Sup’t shares why new RCHS principal got the job

By Jon Tatting—

An educator from a nearby school district has been chosen as the new principal at Rush City High School.

The school board hired and personally welcomed Brent Stavig at its regular meeting Thursday, May 17. His initial one-year contract begins July 1, so he’ll be ready to greet students back to school in the fall.

Meet Brent Stavig, Rush City High School's new principal. His initial contract year begins on July 1. Photo by Jon Tatting

Stavig is currently employed as an industrial technology teacher for grades 6-12 at St. Francis High School in St. Francis, Minn., where he also completed an administrative internship. As RCHS principal, with a starting salary of $82,000, it will be his first experience in administration.

“While he lacks administrative experience, he has demonstrated good judgment, the ability to respond appropriately in difficult situations, and he is eager to learn,” Rush City Schools Superintendent Vern Koepp said after the meeting.

Stavig was one of 31 applicants and five interviewed for the principal job. Koepp shed some light on what stood out to the interview team.

“Based on conversations with his references and conversations with Brent, the interview team believes he will be good at developing and maintaining good relationships with students, staff and the community,” he explained.

Team members also felt Stavig’s leadership style will be well received by the school and community. And then there’s his background in technology, an area held in high regard at Rush City schools.

“As a teacher of technology education, Brent has used innovative strategies to engage students, and he has cultivated support from community members and businesses for project-based learning,” Koepp noted.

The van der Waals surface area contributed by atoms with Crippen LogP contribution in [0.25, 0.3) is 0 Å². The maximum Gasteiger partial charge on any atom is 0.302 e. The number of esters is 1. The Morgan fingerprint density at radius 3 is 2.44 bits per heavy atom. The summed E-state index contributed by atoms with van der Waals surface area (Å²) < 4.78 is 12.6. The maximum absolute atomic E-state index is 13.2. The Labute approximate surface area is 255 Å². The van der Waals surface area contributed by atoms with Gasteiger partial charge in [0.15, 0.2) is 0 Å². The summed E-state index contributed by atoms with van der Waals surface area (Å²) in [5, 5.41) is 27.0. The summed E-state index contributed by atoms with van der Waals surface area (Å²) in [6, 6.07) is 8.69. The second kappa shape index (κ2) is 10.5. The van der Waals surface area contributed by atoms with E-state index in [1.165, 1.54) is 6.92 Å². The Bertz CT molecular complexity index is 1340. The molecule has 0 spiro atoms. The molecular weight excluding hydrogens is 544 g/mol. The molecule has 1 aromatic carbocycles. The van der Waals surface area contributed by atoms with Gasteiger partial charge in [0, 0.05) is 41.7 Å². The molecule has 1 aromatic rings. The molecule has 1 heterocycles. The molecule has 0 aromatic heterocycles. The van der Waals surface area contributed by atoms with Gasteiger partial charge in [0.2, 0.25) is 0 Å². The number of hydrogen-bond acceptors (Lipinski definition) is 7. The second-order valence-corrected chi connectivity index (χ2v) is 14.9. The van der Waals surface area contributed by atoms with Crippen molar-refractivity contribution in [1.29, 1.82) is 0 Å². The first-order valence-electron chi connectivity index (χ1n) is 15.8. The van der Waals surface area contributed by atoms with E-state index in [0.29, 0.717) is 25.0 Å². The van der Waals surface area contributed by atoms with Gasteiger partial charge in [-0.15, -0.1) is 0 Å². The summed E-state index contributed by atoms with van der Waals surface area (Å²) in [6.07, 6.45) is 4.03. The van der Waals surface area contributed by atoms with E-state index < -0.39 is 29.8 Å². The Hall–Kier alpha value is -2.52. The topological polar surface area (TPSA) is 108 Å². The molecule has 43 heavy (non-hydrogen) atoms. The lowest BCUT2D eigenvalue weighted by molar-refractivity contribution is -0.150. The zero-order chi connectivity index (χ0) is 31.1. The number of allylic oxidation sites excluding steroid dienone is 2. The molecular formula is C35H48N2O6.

Stavig replaces Stuart Fuhs who held the RCHS principal position for two years before resigning last month to pursue other opportunities.

Parent talks bullying

A mother of two Rush City students spoke with frustration over a group of students who have engaged in bullying one of her children at school.

She voiced concerns on how the school has handled the issue, which has resulted in some consequences. She discussed how she had to eventually address the superintendent.

Above all, she urged the board to read the results and comments from the district’s bullying survey — completed by students, parents and school staff — which was discussed at a recent Board Advisory meeting.

Boardchair Scott Tryon thanked her for her feedback.

High school news

In the high school report, it was noted that Marissa Belau, Sam Melin, John Roerig, Trista Sarago and Matt Strenke received the Students of Excellence Award.

MCA testing is complete and also at Jacobson Elementary School.

Garret Pearson earned two honorable mentions in sculpture at a visual arts conference, and RCHS Photography’s YouTube channel has more than 500 views. See the students’ work at

The Spring Fling is scheduled for May 23 with food, beverage and activities beginning at 1 p.m. at the school.

Personnel actions

The board noted a “thank you” is in order for instrumental music teacher Morris Engler who is resigning after 25 years of service to the district.

“I would like to publicly thank all school board members, administration, staff, faculty, parents and students that supported my program throughout my tenure,” Engler said in his letter of resignation.

Board members approved family medical leaves of absence for high school art teacher Katherine Johnson for the 2012-13 school year and teacher Lila Bennett from Oct. 3 through Nov. 19, 2012.

In St. Croix River Education District (SCRED) personnel actions, the board approved the following resignations: Lolene Borsheim, Shared Curriculum coordinator; Pat Just, clerical; Susan Witthuhn, physical therapist; and Beth Steinleitner, social worker.

Board members also agreed to hire Tiffany Everding as a school psychologist starting Aug. 6, 2012.

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